From the images you may have noticed the presence of a protective bar at the front, as well as a exclusive Ford Performance bumper that removes the factory-installed fog lights, but greatly enhances the already menacing look of Ford’s new 4x4. To which I say, great, but did it really need these additions to further terrorize urban and suburban neighborhoods?
Driving a brute
As soon as you climb aboard this big lug, you already know you're dealing with something different. First of all, the step is high, a result of the impressive ground clearance, which leads me to recommend buyers opt in the tubular running boards that were thoughtfully fitted to my tester.
Once you’re inside, the driving position is excellent, and the seats in the first row are soft in the purest Ford tradition. The steering wheel, neither too big nor too small, is pleasant to hold and the gearbox lever is also in the right place for shifting gears.
Not far from that level, you find the G.O.A.T. (Goes Over Any Type of Terrain) dial. It displays the SUV's multiple drive modes, and even the type of drive, which can be set to rear-wheel drive, four-wheel drive automatic, four-wheel drive high and four-wheel drive low. It’s also used for other off-road settings that are totally irrelevant in city driving, such as axle locks, front sway bar deactivation or even traction control, the designers placed this series of buttons over the dashboard.
In the back, passenger space is equivalent to that of the Jeep Wrangler Unlimited, while trunk space is very square... and pretty impressive given the purpose of this life-size toy.
For my first jaunt behind the wheel of the Bronco Wildtrak I pointed it in the direction of the Queen City. I was Toronto-bound to attend the presentation of a whole another type of crossover and the only transportation options I had were this monster truck writ small or my old Ford Ranger with a 5-speed manual transmission. And no cruise control. And no Bluetooth connectivity. Ah, modern life. I’d decided the Bronco Wildtrak, despite its almost ludicrously rugged looks, was a more sensible option than my beloved old wreck of a pickup.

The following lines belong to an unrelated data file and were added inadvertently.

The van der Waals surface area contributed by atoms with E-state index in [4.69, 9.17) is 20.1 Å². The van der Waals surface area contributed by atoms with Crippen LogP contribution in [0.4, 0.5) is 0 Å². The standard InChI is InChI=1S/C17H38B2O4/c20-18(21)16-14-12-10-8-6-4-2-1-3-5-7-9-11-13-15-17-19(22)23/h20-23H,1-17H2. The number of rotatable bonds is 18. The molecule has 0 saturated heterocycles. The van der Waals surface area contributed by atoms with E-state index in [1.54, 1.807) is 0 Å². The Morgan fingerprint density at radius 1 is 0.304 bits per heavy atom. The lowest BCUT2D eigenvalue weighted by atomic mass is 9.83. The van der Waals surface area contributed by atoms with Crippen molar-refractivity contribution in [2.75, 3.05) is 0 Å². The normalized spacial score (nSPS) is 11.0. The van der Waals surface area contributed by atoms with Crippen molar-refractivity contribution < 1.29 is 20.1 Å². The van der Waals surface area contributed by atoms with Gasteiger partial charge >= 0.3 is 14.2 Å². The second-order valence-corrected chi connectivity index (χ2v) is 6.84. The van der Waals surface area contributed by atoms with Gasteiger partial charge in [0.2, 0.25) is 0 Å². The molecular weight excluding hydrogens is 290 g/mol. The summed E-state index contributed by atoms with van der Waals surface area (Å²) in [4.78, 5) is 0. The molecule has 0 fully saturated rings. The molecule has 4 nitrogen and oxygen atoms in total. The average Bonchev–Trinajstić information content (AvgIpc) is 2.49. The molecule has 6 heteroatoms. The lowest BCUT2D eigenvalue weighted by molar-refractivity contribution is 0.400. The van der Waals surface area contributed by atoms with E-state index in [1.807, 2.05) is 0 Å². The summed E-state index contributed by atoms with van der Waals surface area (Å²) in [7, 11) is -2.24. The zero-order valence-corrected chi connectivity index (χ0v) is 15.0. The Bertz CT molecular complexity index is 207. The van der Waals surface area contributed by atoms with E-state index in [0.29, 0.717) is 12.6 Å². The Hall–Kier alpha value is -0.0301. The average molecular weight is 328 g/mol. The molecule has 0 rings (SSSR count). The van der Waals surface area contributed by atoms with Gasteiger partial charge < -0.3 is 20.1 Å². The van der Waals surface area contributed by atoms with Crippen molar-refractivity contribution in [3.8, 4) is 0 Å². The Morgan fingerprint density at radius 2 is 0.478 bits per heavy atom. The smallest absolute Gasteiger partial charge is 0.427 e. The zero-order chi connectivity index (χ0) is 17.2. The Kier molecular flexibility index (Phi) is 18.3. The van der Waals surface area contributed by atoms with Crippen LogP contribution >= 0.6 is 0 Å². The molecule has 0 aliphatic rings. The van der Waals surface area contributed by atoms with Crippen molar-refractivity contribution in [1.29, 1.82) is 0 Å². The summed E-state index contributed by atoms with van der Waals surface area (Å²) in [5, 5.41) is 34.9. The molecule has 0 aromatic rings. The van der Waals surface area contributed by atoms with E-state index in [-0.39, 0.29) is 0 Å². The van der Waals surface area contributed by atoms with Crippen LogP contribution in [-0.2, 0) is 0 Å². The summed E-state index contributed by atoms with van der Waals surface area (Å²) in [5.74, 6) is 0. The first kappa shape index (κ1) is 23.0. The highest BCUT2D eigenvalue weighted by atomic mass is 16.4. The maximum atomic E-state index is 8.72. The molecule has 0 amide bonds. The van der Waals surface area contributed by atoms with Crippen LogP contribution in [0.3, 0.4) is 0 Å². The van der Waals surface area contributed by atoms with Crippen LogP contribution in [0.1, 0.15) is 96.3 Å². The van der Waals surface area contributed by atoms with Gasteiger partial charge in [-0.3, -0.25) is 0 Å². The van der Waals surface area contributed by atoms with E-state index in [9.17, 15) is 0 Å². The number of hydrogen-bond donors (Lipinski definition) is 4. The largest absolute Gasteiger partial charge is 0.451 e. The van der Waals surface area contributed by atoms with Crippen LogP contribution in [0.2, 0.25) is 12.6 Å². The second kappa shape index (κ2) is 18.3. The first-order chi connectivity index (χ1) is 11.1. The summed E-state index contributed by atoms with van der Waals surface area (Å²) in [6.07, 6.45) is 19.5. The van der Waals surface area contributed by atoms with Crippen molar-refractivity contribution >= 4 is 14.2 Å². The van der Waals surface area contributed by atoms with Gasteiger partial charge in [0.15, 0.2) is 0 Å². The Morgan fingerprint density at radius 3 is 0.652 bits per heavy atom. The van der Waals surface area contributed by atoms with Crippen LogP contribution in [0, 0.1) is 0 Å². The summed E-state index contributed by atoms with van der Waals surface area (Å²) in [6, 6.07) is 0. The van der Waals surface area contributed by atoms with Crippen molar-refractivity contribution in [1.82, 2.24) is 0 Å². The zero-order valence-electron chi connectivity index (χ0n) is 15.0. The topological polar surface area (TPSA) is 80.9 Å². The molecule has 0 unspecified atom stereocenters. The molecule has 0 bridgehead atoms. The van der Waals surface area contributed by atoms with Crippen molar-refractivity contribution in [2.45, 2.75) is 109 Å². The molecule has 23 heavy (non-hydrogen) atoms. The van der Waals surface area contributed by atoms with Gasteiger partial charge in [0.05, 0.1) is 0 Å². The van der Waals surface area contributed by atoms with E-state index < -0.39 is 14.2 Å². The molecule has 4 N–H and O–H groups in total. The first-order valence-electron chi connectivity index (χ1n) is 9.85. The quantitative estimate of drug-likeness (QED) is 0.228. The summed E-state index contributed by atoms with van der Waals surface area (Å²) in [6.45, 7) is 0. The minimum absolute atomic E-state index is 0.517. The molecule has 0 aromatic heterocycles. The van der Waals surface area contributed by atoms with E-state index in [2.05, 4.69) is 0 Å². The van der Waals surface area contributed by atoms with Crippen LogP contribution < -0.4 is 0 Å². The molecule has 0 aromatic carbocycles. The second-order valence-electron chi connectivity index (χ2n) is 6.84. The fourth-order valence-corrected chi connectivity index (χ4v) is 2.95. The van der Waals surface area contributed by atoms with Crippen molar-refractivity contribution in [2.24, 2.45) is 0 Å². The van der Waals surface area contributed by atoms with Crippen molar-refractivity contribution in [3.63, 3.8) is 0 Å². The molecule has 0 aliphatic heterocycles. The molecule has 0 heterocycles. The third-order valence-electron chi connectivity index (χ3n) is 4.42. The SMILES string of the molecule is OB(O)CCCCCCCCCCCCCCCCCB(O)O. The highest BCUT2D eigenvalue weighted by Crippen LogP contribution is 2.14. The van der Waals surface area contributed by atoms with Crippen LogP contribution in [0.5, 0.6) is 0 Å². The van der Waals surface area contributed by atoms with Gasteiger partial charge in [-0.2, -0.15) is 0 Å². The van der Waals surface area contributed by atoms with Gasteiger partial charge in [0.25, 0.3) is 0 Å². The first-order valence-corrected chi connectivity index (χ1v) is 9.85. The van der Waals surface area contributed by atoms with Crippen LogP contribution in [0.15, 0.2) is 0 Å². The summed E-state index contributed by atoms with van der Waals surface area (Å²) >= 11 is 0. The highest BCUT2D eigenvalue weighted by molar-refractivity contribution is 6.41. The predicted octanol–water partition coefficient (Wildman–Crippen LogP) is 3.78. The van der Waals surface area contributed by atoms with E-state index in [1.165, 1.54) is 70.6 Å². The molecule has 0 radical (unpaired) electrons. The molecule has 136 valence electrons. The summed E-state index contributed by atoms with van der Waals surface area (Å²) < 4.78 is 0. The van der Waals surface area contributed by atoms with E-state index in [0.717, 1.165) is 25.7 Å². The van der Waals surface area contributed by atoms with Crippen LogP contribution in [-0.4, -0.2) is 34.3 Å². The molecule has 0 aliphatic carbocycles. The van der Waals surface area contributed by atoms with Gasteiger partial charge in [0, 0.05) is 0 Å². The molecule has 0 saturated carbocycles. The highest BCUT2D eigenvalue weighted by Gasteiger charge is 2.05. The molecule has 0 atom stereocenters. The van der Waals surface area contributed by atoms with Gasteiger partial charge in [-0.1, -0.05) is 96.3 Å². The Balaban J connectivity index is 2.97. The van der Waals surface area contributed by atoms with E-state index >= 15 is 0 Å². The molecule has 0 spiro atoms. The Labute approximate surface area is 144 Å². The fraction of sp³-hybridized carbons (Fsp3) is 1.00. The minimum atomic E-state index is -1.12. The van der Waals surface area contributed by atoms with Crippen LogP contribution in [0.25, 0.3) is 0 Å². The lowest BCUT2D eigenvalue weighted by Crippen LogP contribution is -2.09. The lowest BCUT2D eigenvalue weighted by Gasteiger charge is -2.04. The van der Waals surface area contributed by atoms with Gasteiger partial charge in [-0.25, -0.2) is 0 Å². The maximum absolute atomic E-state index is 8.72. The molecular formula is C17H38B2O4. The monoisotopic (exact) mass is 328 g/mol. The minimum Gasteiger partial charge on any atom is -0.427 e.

On Highway 401, it's not uncommon to go over 120 km/h. In fact, even at that speed, it's best to stick to the right lane; there are always drivers in a rush doing more then that in the “passing” lane.
The Bronco Wildtrak has no trouble driving at such speeds, with its wide lanes and suspension providing reassurance to anyone behind the wheel. The trouble is, that removable plastic roof isn't designed to filter out all road noise. Despite the extra insulation included in this trim, the SUV has a hard time keeping external sounds outside where they belong!
I also took advantage of my three-hour drive west to make a few phone calls with the Apple CarPlay device, and unfortunately, the sound I got out of the app working with the multimedia system was pretty disappointing. I even had to hang up on one of the calls because I couldn't understand the person on the other end. Add the cacophony caused by the removable roof and you'll understand that the Bronco is no Lincoln Continental.